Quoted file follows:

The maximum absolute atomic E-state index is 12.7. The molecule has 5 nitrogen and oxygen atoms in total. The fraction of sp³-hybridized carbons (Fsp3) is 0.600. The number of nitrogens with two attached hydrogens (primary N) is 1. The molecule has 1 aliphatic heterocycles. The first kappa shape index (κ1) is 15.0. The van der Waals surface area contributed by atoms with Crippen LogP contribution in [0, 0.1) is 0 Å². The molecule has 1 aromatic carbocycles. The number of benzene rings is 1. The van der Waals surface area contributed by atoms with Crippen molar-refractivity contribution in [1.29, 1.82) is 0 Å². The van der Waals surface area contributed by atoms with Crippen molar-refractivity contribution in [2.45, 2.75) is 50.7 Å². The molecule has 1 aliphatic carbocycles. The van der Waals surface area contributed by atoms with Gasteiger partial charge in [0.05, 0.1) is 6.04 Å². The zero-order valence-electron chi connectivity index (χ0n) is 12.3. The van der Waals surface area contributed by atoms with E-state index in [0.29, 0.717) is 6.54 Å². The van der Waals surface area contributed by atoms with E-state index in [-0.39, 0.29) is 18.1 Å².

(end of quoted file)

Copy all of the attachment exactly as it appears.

The maximum absolute atomic E-state index is 12.7. The molecule has 5 nitrogen and oxygen atoms in total. The fraction of sp³-hybridized carbons (Fsp3) is 0.600. The number of nitrogens with two attached hydrogens (primary N) is 1. The molecule has 1 aliphatic heterocycles. The first kappa shape index (κ1) is 15.0. The van der Waals surface area contributed by atoms with Crippen LogP contribution in [0, 0.1) is 0 Å². The molecule has 1 aromatic carbocycles. The number of benzene rings is 1. The van der Waals surface area contributed by atoms with Crippen molar-refractivity contribution in [1.29, 1.82) is 0 Å². The van der Waals surface area contributed by atoms with Crippen molar-refractivity contribution in [2.45, 2.75) is 50.7 Å². The molecule has 1 aliphatic carbocycles. The van der Waals surface area contributed by atoms with Gasteiger partial charge in [0.05, 0.1) is 6.04 Å². The zero-order valence-electron chi connectivity index (χ0n) is 12.3. The van der Waals surface area contributed by atoms with E-state index in [0.29, 0.717) is 6.54 Å². The van der Waals surface area contributed by atoms with E-state index in [-0.39, 0.29) is 18.1 Å².